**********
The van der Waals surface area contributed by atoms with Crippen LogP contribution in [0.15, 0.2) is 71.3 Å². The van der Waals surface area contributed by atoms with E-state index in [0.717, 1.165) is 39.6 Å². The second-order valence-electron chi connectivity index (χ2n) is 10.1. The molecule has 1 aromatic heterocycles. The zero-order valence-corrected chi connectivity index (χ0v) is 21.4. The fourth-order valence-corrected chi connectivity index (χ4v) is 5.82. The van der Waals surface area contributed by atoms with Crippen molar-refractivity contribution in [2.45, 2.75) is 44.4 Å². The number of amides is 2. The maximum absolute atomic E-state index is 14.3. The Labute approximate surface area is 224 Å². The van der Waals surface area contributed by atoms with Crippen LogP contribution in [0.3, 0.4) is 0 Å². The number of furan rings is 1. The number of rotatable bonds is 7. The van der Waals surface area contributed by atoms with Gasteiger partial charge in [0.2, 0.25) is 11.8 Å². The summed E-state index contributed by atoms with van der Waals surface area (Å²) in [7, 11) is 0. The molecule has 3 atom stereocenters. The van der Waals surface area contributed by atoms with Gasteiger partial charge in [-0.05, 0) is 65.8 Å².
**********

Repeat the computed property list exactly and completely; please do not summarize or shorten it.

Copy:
The van der Waals surface area contributed by atoms with Crippen LogP contribution in [0.15, 0.2) is 71.3 Å². The van der Waals surface area contributed by atoms with E-state index in [0.717, 1.165) is 39.6 Å². The second-order valence-electron chi connectivity index (χ2n) is 10.1. The molecule has 1 aromatic heterocycles. The zero-order valence-corrected chi connectivity index (χ0v) is 21.4. The fourth-order valence-corrected chi connectivity index (χ4v) is 5.82. The van der Waals surface area contributed by atoms with Crippen molar-refractivity contribution in [2.45, 2.75) is 44.4 Å². The number of amides is 2. The maximum absolute atomic E-state index is 14.3. The Labute approximate surface area is 224 Å². The van der Waals surface area contributed by atoms with Crippen LogP contribution in [0.3, 0.4) is 0 Å². The number of furan rings is 1. The number of rotatable bonds is 7. The van der Waals surface area contributed by atoms with Gasteiger partial charge in [0.2, 0.25) is 11.8 Å². The summed E-state index contributed by atoms with van der Waals surface area (Å²) in [7, 11) is 0. The molecule has 3 atom stereocenters. The van der Waals surface area contributed by atoms with Gasteiger partial charge in [-0.05, 0) is 65.8 Å².